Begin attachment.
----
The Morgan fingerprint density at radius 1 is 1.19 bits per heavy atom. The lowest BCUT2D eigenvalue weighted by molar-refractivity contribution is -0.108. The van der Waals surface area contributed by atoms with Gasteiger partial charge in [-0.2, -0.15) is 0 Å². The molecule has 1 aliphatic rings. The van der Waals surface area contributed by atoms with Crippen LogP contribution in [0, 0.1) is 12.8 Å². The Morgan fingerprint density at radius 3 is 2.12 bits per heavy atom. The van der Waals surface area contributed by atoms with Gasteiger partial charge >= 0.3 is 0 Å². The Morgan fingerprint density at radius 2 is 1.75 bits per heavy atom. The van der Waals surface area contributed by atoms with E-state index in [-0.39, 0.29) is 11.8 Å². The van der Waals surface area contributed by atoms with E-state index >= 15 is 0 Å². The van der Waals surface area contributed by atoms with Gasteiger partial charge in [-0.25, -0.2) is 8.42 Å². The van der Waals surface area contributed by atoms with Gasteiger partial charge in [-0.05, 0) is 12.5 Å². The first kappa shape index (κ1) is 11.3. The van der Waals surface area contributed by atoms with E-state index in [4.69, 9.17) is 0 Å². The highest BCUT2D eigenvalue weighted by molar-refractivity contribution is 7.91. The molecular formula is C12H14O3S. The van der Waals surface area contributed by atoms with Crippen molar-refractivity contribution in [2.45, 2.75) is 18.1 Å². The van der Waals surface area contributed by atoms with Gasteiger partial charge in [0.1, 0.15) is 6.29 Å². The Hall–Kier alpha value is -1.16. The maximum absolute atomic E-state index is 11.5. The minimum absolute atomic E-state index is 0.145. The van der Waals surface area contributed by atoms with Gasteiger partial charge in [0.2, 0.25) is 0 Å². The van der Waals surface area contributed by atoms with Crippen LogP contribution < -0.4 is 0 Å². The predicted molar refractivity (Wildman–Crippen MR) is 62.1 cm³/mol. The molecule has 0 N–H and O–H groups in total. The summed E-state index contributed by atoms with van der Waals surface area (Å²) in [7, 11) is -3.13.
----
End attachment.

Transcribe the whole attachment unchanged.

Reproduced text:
The Morgan fingerprint density at radius 1 is 1.19 bits per heavy atom. The lowest BCUT2D eigenvalue weighted by molar-refractivity contribution is -0.108. The van der Waals surface area contributed by atoms with Gasteiger partial charge in [-0.2, -0.15) is 0 Å². The molecule has 1 aliphatic rings. The van der Waals surface area contributed by atoms with Crippen LogP contribution in [0, 0.1) is 12.8 Å². The Morgan fingerprint density at radius 3 is 2.12 bits per heavy atom. The van der Waals surface area contributed by atoms with Gasteiger partial charge >= 0.3 is 0 Å². The Morgan fingerprint density at radius 2 is 1.75 bits per heavy atom. The van der Waals surface area contributed by atoms with E-state index in [-0.39, 0.29) is 11.8 Å². The van der Waals surface area contributed by atoms with E-state index >= 15 is 0 Å². The van der Waals surface area contributed by atoms with Gasteiger partial charge in [-0.25, -0.2) is 8.42 Å². The van der Waals surface area contributed by atoms with Gasteiger partial charge in [-0.05, 0) is 12.5 Å². The first kappa shape index (κ1) is 11.3. The van der Waals surface area contributed by atoms with E-state index in [4.69, 9.17) is 0 Å². The highest BCUT2D eigenvalue weighted by molar-refractivity contribution is 7.91. The molecular formula is C12H14O3S. The van der Waals surface area contributed by atoms with Crippen molar-refractivity contribution in [2.45, 2.75) is 18.1 Å². The van der Waals surface area contributed by atoms with Gasteiger partial charge in [0.1, 0.15) is 6.29 Å². The Hall–Kier alpha value is -1.16. The maximum absolute atomic E-state index is 11.5. The minimum absolute atomic E-state index is 0.145. The van der Waals surface area contributed by atoms with Gasteiger partial charge in [0.2, 0.25) is 0 Å². The van der Waals surface area contributed by atoms with Crippen LogP contribution < -0.4 is 0 Å². The predicted molar refractivity (Wildman–Crippen MR) is 62.1 cm³/mol. The molecule has 0 N–H and O–H groups in total. The summed E-state index contributed by atoms with van der Waals surface area (Å²) in [7, 11) is -3.13.